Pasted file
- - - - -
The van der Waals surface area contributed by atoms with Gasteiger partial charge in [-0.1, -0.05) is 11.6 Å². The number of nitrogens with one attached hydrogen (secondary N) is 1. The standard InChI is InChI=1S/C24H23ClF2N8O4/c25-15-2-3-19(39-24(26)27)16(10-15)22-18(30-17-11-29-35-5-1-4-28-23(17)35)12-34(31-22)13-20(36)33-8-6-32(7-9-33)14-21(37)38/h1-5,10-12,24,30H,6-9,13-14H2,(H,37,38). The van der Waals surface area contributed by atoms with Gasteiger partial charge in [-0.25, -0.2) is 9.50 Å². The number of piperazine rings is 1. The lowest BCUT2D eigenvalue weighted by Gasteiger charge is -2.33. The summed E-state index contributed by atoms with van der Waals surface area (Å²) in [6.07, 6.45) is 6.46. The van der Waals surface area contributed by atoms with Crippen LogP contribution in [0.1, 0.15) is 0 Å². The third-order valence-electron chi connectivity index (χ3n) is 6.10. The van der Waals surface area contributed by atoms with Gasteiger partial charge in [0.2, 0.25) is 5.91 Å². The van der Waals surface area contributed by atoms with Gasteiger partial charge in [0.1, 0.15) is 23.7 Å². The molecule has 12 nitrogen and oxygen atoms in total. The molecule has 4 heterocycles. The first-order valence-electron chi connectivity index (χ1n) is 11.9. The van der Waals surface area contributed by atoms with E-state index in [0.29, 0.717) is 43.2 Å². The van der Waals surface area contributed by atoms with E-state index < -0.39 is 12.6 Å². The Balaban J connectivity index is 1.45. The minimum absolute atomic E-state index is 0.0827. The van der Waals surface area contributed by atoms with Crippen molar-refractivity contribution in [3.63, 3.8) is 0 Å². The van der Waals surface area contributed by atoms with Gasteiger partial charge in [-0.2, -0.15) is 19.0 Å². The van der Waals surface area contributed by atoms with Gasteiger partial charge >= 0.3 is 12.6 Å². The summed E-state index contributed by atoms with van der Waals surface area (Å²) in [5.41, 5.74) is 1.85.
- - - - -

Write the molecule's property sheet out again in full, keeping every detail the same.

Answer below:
The van der Waals surface area contributed by atoms with Gasteiger partial charge in [-0.1, -0.05) is 11.6 Å². The number of nitrogens with one attached hydrogen (secondary N) is 1. The standard InChI is InChI=1S/C24H23ClF2N8O4/c25-15-2-3-19(39-24(26)27)16(10-15)22-18(30-17-11-29-35-5-1-4-28-23(17)35)12-34(31-22)13-20(36)33-8-6-32(7-9-33)14-21(37)38/h1-5,10-12,24,30H,6-9,13-14H2,(H,37,38). The van der Waals surface area contributed by atoms with Gasteiger partial charge in [-0.25, -0.2) is 9.50 Å². The number of piperazine rings is 1. The lowest BCUT2D eigenvalue weighted by Gasteiger charge is -2.33. The summed E-state index contributed by atoms with van der Waals surface area (Å²) in [6.07, 6.45) is 6.46. The van der Waals surface area contributed by atoms with Crippen LogP contribution in [0.1, 0.15) is 0 Å². The third-order valence-electron chi connectivity index (χ3n) is 6.10. The van der Waals surface area contributed by atoms with Gasteiger partial charge in [0.2, 0.25) is 5.91 Å². The van der Waals surface area contributed by atoms with Gasteiger partial charge in [0.1, 0.15) is 23.7 Å². The molecule has 12 nitrogen and oxygen atoms in total. The molecule has 4 heterocycles. The first-order valence-electron chi connectivity index (χ1n) is 11.9. The van der Waals surface area contributed by atoms with E-state index in [0.29, 0.717) is 43.2 Å². The van der Waals surface area contributed by atoms with E-state index < -0.39 is 12.6 Å². The Balaban J connectivity index is 1.45. The minimum absolute atomic E-state index is 0.0827. The van der Waals surface area contributed by atoms with Crippen molar-refractivity contribution in [3.63, 3.8) is 0 Å². The van der Waals surface area contributed by atoms with Gasteiger partial charge in [-0.2, -0.15) is 19.0 Å². The van der Waals surface area contributed by atoms with Gasteiger partial charge >= 0.3 is 12.6 Å². The summed E-state index contributed by atoms with van der Waals surface area (Å²) in [5.41, 5.74) is 1.85.